General musings from the MacVector team about sequence analysis, molecular biology, the Mac in general and of course your favorite sequence analysis app for the Mac!

101 things you (maybe) didn’t know about MacVector: #37 – Testing PCR Primer Pairs Using Primer3

Over the past few releases of MacVector, we have been adding a lot of functionality to the Quicktest Primer and Primer Design (Primer3) interfaces and slowly removing the old outdated primer design functions. The general strategy is that anything you need to do with a single primer, you can accomplish using the Quicktest Primer interface. Any manipulations to handle pairs of primers should be run through the Primer Design (Primer3) interface.

MacVector 13.5 made some changes to the Primer Design (Primer3) interface to allow it to completely substitute for the old Test PCR Primer Pairs algorithm that has now been removed from the Primers sub-menu. If you want to test an existing pair of primers for suitability, use the following steps:

1) Open the target sequence and choose Analyze | Primers | Primer Design (Primer3). If you plan on copying sequence information from your target sequence, then first click on the Replica toolbar button to open a second “replica” window as this will let you copy data from the sequence to paste into the Primer Design drop-down sheet.

2) Click on the Use This Primer checkbox for both the left and the right primer. When you do that you will find that the Mode popup menu changes to Test Primer Pair – this is a mode that completely bypasses Primer3 and lets you test pairs of primers using an updated variant of the old Test PCR Primer Pairs algorithm;

PrimerDesignTest

3) Now paste or type the primer sequences you want to test into the two edit boxes. Note that there is a convenient Reverse and Complement button that lets you “flip” the right hand primer if you have copied it from the plus strand of the target sequence.

4) If you get warnings that the primer(s) are of an invalid size or %G+C, then click on the Advanced options button and modify the settings in the Characteristics tab.

5) Finally click on the OK button to run the test. A result window will appear;

TestPrimerPair results

Note how any problems are shown in red text. This does not mean that the primers will not actually work in a PCR reaction, just that you may need to play with the conditions a little to get optimal results.

6) Select the Spreadsheet and Graphical Map checkboxes and click OK. The Map will show the single product produced by the primers (assuming they both bind to the target sequence pointing at each other such that they would create a product). If you select the Product and choose Edit | Copy, this will copy the predicted product, including any mismatches included in the primer. i.e. if you have purposefully introduced a mutation into the primer, this will be present in the copied product sequence.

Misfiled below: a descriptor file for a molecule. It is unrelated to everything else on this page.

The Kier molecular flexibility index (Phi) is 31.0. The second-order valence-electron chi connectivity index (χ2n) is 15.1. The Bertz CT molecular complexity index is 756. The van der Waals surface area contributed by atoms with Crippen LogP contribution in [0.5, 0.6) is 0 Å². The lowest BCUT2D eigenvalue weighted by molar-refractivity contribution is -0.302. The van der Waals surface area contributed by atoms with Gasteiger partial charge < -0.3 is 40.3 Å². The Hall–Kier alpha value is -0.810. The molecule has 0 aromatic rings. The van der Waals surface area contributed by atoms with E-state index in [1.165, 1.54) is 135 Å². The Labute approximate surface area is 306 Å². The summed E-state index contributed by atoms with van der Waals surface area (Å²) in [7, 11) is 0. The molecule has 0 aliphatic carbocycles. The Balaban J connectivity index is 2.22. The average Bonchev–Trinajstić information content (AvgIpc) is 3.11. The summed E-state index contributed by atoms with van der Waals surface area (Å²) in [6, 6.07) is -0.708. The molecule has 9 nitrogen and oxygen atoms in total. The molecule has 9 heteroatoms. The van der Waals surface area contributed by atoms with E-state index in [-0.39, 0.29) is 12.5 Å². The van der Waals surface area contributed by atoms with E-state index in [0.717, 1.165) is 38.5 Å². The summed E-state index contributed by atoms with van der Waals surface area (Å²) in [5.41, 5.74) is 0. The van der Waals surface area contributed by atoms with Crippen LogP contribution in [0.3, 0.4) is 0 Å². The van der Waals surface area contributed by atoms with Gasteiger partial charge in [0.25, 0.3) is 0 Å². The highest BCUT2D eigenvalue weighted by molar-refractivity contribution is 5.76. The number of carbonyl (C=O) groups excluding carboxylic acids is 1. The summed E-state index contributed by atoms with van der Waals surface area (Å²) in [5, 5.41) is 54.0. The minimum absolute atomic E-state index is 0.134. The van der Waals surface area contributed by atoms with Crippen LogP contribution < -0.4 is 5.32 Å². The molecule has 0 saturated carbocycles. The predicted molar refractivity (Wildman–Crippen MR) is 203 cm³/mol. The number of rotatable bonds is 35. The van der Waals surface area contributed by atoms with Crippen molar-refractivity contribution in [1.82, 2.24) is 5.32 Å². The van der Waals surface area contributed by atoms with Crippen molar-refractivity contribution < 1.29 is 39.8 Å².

Primer3MapResult

7) The Spreadsheet result tab displays the Tm of the primers and product, as well as their length and G+C%. MacVector 13.5 also adds the optimal estimated annealing temperature for the reaction. You may need to widen the window a little to see this column. The calculation used is identical to that used by the old Test PCR Primer Pair algorithm and takes into account not just the two primers, but also the annealing of the predicted product to the template;

Primer3SpreadsheetResults



This is an article in a long running series of tips to help you get the most out of MacVector. If you want to get notified every time a new tip gets published, follow us @MacVector on twitter (or check the feed for the hashtag #101MacVectorTips) or like us on Facebook.

This entry was posted in 101 Tips and tagged , . Bookmark the permalink. Both comments and trackbacks are currently closed.

2 Comments

  1. dmicklem
    Posted November 21, 2014 at 4:27 pm | Permalink

    This is so nearly working perfectly… but not quite. The tool has an absolute limit on primer length of 35nt that cannot be increased in the Advanced settings tab. But tagged primers, which Quicktest Primer deals with very nicely, can be MUCH longer than that! In a recent (successful) Q5 mutagenesis experiment I used a pair of primers of 85nt and 95nt, with around 19nt of perfect match at the 3′ end. I would like to have been able to “Test” this pair, especially as a quick way of doing the virtual cloning via the Graphical Map that you describe above.

    Ideally I’d like to see Quicktest Primer updated to allow simultaneous design of both forward and reverse tagged primers, with a direct link to “Test” the designed pair, as this tool displays the found hairpins and duplexes.

  2. Kevin
    Posted November 21, 2014 at 11:03 pm | Permalink

    As it happens, I stumbled across the exact same bug while writing the article. Primer3 has a hard-coded limit of 35nt and we neglected to remove that for the “Test Primer” functionality. We will remove that in the 13.5.1 release, due in the next week or so.